Federalism

Postcards from Texas Part I

In the battle of the Alamo during the Texas Revolution against Mexico, which was led by the dictator Santa Anna, 185 Texans repelled an army of 1,800 Mexican soldiers for 13 days. In the end, every fighting man died. Later, at the battle of San Jacinto in which Texas won its independence, the Texas battle cry would be “Remember the Alamo”. This battle cry has passed through the collective memory of generations of Texans, immortalized as one of the most famous last stands in American history—and some Texans to this day will say the battle of the Alamo was fought for state sovereignty, not independence.

My grandfather, a fifth generation Texan, told tales about the battles that led to the state’s creation. “There were a hundred-eighty bodies lying with Travis and Crockett and Bowie at the battle of the Alamo, and up above them flew a Mexican flag, with 1824 printed on it. They died for the Constitution of 1824,” he would say. The spark that ignited the Texas Revolution was General Antonio Lopez de Santa Anna’s suspension of the federalist Constitution of 1824 in Mexico, a document that relegated power to the states of Mexico, not the central government. The suspension of the Constitution sparked rebellions throughout Mexico, and Texas quickly jumped into the fray. As the war continued, the desire to restore the constitutional balance of power between the states and the government of Mexico transitioned to a bid for Texas independence. However, as old-timers often remind me, the revolution began as an effort to restore the constitution, and to restore state sovereignty to the provinces of Coahuila and Texas.  The story of the 1824 Flag is not strictly true; by the time the siege of the Alamo began, Texans had long moved towards independence as their primary goal and likely didn’t fly the 1824 flag during the battle. This is a popular Texas myth—that a Texan Thermopylae was fought for federalism.

Federalism looms large in the history and culture of Texas and still resonates with many in the state. Texas’ status as the 11th state to call for a Convention of States to rein in the federal government and reinforce the 10th amendment, a measure which Governor Greg Abbott has long advocated, is just the latest example of this inclination. In an opinion piece in the Dallas Morning News, Abbott, author of Broken But Unbowed which posits restoring the constitutional balance of power between the federal government and the states as a solution to much of what ails this nation, said “To dismiss the solutions the founders gave us in Article V would ignore the Constitution they authored and would disregard our historical rooting in liberty,” and that “Together, states can do what the founders intended us to do.”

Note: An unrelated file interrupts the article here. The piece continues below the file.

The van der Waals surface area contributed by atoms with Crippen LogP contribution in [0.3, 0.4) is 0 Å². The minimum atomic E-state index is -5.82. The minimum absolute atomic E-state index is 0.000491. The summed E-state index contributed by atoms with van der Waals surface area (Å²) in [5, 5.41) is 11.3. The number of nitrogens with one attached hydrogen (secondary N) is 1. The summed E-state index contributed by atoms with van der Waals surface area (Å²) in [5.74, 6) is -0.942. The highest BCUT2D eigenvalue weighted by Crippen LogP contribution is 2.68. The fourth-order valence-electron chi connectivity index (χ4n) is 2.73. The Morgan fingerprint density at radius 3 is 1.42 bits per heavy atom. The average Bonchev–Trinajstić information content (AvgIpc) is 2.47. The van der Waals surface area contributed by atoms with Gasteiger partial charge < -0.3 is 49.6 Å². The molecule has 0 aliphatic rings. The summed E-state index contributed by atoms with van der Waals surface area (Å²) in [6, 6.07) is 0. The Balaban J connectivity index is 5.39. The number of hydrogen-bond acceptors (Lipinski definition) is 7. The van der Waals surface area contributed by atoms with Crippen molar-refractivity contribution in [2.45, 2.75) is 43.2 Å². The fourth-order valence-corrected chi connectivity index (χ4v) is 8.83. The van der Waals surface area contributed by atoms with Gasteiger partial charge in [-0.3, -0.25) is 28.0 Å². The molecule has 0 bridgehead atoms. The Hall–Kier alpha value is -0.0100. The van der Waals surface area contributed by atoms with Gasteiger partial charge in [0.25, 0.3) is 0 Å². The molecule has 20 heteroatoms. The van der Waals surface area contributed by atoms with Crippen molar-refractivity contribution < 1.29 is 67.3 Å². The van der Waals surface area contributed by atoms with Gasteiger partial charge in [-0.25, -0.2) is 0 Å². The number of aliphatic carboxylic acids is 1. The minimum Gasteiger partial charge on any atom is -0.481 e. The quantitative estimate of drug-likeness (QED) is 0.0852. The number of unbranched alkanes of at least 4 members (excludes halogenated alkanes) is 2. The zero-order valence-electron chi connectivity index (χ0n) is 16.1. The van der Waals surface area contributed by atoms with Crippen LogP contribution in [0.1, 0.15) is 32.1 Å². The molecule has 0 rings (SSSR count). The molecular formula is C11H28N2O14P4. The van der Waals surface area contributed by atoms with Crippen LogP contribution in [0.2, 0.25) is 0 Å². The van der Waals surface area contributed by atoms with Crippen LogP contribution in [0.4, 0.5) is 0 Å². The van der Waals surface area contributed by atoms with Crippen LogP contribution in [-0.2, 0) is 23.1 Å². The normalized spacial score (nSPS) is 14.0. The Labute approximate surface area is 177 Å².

But do ordinary Texans know and care about state sovereignty, or do they just like to complain about “big government?” This article kicks off a series looking at the relationship between Texans and federalism. An eloquent defense of federalism came from a cantankerous central Texas boot maker and insurance adjuster, who said:

My concern isn’t necessarily federal overreach—it was my understanding that the states were supposed to be microcosms and test cases for the rest of the country. Texas handles things differently from Oklahoma, and if you don’t like policies in Oklahoma and can’t change them, move to Texas. All the states are different until the federal government hands down laws that make them all the same. I don’t have a problem with the federal government keeping states from infringing on each other’s rights. But it isn’t right for the government to mandate healthcare in all the states. If you want Romneycare, go to Massachusetts. If it is successful, other states will do it too. All politics is—or should be—local. These states are supposed to be their own entities, with individual identities, politics and characteristics, only loosely controlled by the national government. We are supposed to be a union of different states.

That man’s wife, a fellow insurance adjuster and a barrel racer, chimed in after that to add, “The federal government is big, overarching and it should just focus on big things. The feds can’t handle the smaller, localized things. The federal government has tried to stick its finger in every small issue that crops up. Texas knows what is best for Texas.”

Clearly, Texans have inherited the traditions of their forefathers: a healthy respect for state sovereignty (particularly their own state’s sovereignty), and an independent streak a mile wide. Though this pair would, later in the conversation, grumble about “big government” (especially those “thieving politicians” in Washington DC) their disdain for tight central control over individuals and states is ordered and enlightened by a deep understanding of the tradition and necessity of state sovereignty.


A senior majoring in political science at Texas A&M University, Joseph “Cy” Tongate is a Policy and Research Intern at ALEC on the International Relations and Federalism Task Force and a seventh generation Texan. At Texas A&M, he is an officer in the Model United Nations and frequents the Aggie Agora, a non-partisan lecture series on current political issues. Cy is a native of Early, Texas and the son of a fifth generation rancher.


In Depth: Federalism

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